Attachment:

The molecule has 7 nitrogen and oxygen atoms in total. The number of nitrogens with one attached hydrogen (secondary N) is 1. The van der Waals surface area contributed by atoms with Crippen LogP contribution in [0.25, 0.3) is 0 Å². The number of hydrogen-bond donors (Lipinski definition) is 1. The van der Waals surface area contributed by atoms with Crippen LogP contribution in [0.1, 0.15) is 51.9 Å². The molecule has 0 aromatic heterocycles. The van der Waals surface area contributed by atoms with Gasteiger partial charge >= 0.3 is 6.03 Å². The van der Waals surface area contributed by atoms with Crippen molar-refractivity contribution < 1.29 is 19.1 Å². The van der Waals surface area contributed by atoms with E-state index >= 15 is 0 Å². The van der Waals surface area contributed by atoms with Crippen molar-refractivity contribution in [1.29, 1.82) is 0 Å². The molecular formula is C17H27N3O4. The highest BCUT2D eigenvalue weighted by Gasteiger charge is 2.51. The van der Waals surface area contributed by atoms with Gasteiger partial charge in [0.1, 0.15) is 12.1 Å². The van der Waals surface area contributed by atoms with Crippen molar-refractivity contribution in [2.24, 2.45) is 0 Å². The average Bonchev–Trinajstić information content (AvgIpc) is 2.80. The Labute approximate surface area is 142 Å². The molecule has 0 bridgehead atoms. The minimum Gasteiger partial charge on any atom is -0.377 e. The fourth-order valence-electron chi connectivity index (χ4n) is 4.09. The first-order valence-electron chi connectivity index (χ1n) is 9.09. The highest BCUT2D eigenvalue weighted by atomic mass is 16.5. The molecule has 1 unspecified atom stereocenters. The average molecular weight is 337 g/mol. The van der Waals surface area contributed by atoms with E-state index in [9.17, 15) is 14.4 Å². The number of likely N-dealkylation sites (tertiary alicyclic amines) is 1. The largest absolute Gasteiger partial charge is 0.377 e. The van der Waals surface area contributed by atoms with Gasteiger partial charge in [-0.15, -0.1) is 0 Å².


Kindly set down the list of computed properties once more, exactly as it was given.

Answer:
The molecule has 7 nitrogen and oxygen atoms in total. The number of nitrogens with one attached hydrogen (secondary N) is 1. The van der Waals surface area contributed by atoms with Crippen LogP contribution in [0.25, 0.3) is 0 Å². The number of hydrogen-bond donors (Lipinski definition) is 1. The van der Waals surface area contributed by atoms with Crippen LogP contribution in [0.1, 0.15) is 51.9 Å². The molecule has 0 aromatic heterocycles. The van der Waals surface area contributed by atoms with Gasteiger partial charge >= 0.3 is 6.03 Å². The van der Waals surface area contributed by atoms with Crippen molar-refractivity contribution < 1.29 is 19.1 Å². The van der Waals surface area contributed by atoms with E-state index >= 15 is 0 Å². The van der Waals surface area contributed by atoms with Crippen molar-refractivity contribution in [1.29, 1.82) is 0 Å². The molecular formula is C17H27N3O4. The highest BCUT2D eigenvalue weighted by Gasteiger charge is 2.51. The van der Waals surface area contributed by atoms with Gasteiger partial charge in [0.1, 0.15) is 12.1 Å². The van der Waals surface area contributed by atoms with Crippen molar-refractivity contribution in [2.24, 2.45) is 0 Å². The average Bonchev–Trinajstić information content (AvgIpc) is 2.80. The Labute approximate surface area is 142 Å². The molecule has 0 bridgehead atoms. The minimum Gasteiger partial charge on any atom is -0.377 e. The fourth-order valence-electron chi connectivity index (χ4n) is 4.09. The first-order valence-electron chi connectivity index (χ1n) is 9.09. The highest BCUT2D eigenvalue weighted by atomic mass is 16.5. The molecule has 1 unspecified atom stereocenters. The average molecular weight is 337 g/mol. The van der Waals surface area contributed by atoms with E-state index in [9.17, 15) is 14.4 Å². The number of likely N-dealkylation sites (tertiary alicyclic amines) is 1. The largest absolute Gasteiger partial charge is 0.377 e. The van der Waals surface area contributed by atoms with Gasteiger partial charge in [-0.15, -0.1) is 0 Å².